5.4-BRADY.docx - 1 Running head OJ SIMPSON EXIGENT...

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1 Running head: OJ SIMPSON: EXIGENT CIRCUMSTANCES  OJ Simpson: Exigent Circumstances and an Acquittal Lindsay Brady Indiana Wesleyan University September 22, 2018
2 OJ SIMPSON: EXIGENT CIRCUMSTANCES  OJ Simpson: Exigent Circumstances and an Acquittal On June 13, 1994, Nicole Brown Simpson, ex-wife of OJ Simpson, and family friend, Ron Goldman, were found stabbed to death outside Nicole’s home in Los Angeles, California. Within hours, Simpson’s home was searched, and bloodstains were found; by day four of the investigation, Simpson was leading authorities on a slow-speed chase (CNN, 2007). Although Simpson appeared to be guilty by his actions and behavior the days following the crimes, he was able to assemble a dream team of top lawyers and was later acquitted of all charges. Uniquely, the Fourth and Sixth Amendment played a crucial role in Simpson’s trial; not only did a warrantless search take place, but there were allegations of a racist detective who may have planted evidence at Simpson’s home and a community of fans who wanted nothing more than to persuade the jury of a not guilty verdit. First, in the Simpson case, there were questions as to whether the Fourth Amendment was broken, due to a warrantless search and seizure of evidence in OJ Simpson’s home. To clarify, the Supreme Court states that “illegally obtained evidence may not be used in criminal trails [which] is a policy known as the exclusionary rule” (Chapman, 1994). When detectives, Mark Fuhrman and Philip Vannatter, “arrive[d] at Simpson’s house … [to question Nicole’s ex- husband] and examine[d] an apparent bloodstain on Simpson’s Ford Bronco,” they immediately jumped into action (CNN, 2007). The two detectives who arrived at Simpsons home disregarded the fact that they needed to obtain a search warrant and entered onto Simpson’s property where they found evidence that they thought could link Simpson to the murders. In other words, the officers did not obtain a search warrant before climbing the wall to Simpson’s home which, later, caused an upheaval of controversy. Only after declaring the area a crime scene, did detectives rush to get a warrant in which they claimed an “emergency,” due to “exigent circumstances,” because of the bloodstain found in the vehicle (Washington Post, 1997). To explain, police said that they had good reason to climb the wall because they feared Simpson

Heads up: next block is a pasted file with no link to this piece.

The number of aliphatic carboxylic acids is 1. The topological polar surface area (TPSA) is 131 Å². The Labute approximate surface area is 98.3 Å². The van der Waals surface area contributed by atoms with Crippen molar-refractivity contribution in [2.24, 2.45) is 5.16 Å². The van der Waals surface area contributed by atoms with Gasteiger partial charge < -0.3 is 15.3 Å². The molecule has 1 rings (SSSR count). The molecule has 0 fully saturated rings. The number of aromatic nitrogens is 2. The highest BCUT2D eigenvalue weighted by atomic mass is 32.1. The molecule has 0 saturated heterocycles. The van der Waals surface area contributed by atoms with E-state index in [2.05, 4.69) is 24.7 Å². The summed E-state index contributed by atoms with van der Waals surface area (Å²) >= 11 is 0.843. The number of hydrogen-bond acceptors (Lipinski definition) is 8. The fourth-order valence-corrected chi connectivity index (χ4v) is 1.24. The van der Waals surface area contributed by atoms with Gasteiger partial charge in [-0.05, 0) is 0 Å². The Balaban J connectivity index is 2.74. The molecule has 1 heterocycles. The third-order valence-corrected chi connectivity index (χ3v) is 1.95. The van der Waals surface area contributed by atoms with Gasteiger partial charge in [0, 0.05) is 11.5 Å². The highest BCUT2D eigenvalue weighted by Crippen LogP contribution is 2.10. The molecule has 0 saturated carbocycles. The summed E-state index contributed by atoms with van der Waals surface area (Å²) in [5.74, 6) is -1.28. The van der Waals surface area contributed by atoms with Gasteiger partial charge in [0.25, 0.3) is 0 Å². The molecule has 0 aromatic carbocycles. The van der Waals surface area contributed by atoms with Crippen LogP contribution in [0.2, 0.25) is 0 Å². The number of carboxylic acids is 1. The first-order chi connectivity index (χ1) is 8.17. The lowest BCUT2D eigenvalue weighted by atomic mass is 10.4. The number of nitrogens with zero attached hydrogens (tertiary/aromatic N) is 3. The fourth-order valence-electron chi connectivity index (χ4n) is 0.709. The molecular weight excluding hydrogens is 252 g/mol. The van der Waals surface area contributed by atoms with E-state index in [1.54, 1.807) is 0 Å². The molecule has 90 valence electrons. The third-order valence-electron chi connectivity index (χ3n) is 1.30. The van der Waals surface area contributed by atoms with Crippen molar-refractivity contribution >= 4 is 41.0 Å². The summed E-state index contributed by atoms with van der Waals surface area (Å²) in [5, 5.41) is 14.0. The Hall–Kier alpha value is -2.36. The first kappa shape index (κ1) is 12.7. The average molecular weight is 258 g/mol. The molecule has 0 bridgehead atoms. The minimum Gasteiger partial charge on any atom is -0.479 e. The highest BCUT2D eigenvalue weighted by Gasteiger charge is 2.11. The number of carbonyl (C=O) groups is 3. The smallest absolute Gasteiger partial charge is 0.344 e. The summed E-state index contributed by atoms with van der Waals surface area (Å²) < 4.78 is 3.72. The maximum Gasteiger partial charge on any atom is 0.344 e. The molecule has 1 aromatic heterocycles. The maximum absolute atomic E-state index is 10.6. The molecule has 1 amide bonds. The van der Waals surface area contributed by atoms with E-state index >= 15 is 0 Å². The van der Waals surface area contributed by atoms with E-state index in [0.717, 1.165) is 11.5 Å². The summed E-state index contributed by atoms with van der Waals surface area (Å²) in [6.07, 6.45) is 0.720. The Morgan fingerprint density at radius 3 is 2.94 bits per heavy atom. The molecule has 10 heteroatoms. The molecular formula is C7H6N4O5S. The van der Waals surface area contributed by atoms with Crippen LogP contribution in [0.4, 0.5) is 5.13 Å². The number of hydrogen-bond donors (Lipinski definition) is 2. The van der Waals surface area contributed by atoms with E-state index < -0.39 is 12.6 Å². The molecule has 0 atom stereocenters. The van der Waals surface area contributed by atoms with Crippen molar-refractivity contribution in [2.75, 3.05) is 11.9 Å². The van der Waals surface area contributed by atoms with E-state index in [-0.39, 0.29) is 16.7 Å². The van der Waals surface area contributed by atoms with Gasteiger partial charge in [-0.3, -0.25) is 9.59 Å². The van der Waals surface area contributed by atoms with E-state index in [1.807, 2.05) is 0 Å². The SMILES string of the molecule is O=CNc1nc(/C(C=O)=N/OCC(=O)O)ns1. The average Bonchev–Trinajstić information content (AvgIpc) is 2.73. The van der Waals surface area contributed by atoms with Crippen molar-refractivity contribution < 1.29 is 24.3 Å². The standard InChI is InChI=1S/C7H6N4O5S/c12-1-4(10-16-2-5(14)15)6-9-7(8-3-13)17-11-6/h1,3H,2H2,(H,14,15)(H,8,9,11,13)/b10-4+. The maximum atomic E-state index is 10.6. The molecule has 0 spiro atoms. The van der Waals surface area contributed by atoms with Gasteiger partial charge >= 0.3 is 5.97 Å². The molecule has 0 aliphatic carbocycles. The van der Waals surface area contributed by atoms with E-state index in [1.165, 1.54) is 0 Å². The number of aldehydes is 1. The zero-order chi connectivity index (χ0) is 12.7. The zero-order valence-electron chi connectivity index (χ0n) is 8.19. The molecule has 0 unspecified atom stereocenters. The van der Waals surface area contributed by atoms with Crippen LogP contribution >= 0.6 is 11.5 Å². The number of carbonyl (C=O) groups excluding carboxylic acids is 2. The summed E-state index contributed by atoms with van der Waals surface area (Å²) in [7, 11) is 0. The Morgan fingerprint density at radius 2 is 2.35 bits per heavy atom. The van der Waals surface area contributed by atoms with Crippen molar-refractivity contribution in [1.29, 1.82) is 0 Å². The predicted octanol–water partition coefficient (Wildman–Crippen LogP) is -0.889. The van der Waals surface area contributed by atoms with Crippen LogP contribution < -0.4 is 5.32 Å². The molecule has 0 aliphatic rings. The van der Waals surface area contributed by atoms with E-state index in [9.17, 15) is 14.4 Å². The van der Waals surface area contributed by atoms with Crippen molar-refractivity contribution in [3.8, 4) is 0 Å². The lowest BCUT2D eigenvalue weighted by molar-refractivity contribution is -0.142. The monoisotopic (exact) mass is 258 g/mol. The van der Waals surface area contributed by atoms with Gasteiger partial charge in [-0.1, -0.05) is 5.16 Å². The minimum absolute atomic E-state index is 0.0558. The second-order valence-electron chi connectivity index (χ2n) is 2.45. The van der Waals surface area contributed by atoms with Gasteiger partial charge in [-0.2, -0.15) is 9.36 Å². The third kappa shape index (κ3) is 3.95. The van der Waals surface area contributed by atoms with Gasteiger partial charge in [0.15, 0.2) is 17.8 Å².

3 OJ SIMPSON: EXIGENT CIRCUMSTANCES  had a stalker who was attempting to kill him after killing his ex-wife; they also insisted they needed to find the father of Nicole’s children to “arrange for their care” (Kolnick, 1994). However, Simpson’s defense fought these claims and said the cops falsified information; they did not act as though an emergency situation was at hand. Furthermore, if they were so concerned for the children, they should have contacted Nicole’s parents (Chapman, 1994). As a result, Kolnick (1994) adds, Simpsons defense team requested for the Judge to suppress the evidence that was collected before the warrant was secured.

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